Research Output
How do participant experiences and characteristics influence engagement in exercise referral? A qualitative longitudinal study of a scheme in Northumberland, UK
Exercise referral schemes (ERSs) are internationally widespread. This study aimed to gain an insight into differential engagement through understanding participant experiences of patients referred by healthcare professionals to one such scheme in the UK.
The study employed a qualitative longitudinal approach using semistructured interviews, with results reported using Consolidated criteria for Reporting Qualitative research guidelines.
Two leisure centres providing an ‘emerging best-practice’ ERS in northeast England.
Referred patients (n=11), who had not yet commenced the scheme, were recruited on a voluntary basis. Seven females and four males, with a range of noncommunicable diseases, such as cardiovascular disease, mental health issues, diabetes, overweight/obesity and musculoskeletal problems, participated.
24-weeks, two times per week, of supervised exercise sessions and three one-to-one assessments (prescheme, 12 weeks and 24 weeks) for patients referred from primary and secondary care.
Primary outcome measures
Two longitudinal semistructured interviews, prior to commencement and 12–20 weeks later, were thematically analysed using the framework approach. Analysis comprised seven stages: transcription, familiarisation, coding, development and application of an analytical framework, charting data using a matrix and interpretation of data. Interpretation went beyond descriptions of individual cases to develop themes, which identified and offered possible explanations for differing participant experiences.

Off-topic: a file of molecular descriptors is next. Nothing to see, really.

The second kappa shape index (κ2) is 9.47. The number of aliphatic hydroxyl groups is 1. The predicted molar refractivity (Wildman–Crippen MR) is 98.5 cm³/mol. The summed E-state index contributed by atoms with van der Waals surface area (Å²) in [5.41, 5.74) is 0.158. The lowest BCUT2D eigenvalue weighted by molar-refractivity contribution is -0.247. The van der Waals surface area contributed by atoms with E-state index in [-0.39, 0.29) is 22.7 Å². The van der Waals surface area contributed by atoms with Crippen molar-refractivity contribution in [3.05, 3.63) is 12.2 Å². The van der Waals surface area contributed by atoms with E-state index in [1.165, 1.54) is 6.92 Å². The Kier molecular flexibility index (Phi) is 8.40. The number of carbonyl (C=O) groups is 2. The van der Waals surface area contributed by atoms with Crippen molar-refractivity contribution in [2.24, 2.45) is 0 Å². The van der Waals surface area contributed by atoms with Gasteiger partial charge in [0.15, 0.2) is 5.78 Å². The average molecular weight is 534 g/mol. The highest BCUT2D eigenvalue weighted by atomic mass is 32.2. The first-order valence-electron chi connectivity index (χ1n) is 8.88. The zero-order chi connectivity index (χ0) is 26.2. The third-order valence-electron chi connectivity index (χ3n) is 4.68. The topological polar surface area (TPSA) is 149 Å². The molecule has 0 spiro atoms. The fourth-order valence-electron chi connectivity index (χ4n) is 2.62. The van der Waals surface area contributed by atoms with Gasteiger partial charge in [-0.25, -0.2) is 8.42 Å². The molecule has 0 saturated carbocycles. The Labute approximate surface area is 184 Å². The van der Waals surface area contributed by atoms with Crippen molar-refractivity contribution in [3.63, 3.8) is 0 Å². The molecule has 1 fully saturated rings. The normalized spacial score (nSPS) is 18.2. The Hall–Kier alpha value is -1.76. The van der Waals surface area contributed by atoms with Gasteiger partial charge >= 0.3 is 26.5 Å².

Three overarching themes emerged. First, ‘success’, with engaged participants focused on health outcomes and reported increases in physical activity. Second, ‘struggle’, with short-term success but concerns regarding continued engagement. Participants reported scheme dependency and cyclical needs. Finally, ‘defeat’, where ill health, social anxiety and/or poor participation experience made engagement difficult.
Some success in engaging those with noncommunicable diseases was reported, resulting in positive effects on health and well-being. The study highlights complexity within ERSs and inequality of access for
those with challenging health and social circumstances. Improved, or different, behaviour change support is required for referrals finding engagement difficult.

  • Type:


  • Date:

    20 February 2019

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  • Library of Congress:

    GV Recreation Leisure

  • Dewey Decimal Classification:

    613 Personal health & safety

  • Funders:

    Edinburgh Napier Funded; Durham University; Northumbria University; Blyth Valley Arts and Leisure


Hanson, C. L., Oliver, E. J., Dodd-Reynolds, C. J., & Allin, L. J. (2019). How do participant experiences and characteristics influence engagement in exercise referral? A qualitative longitudinal study of a scheme in Northumberland, UK. BMJ Open, 9(2), Article e024370.



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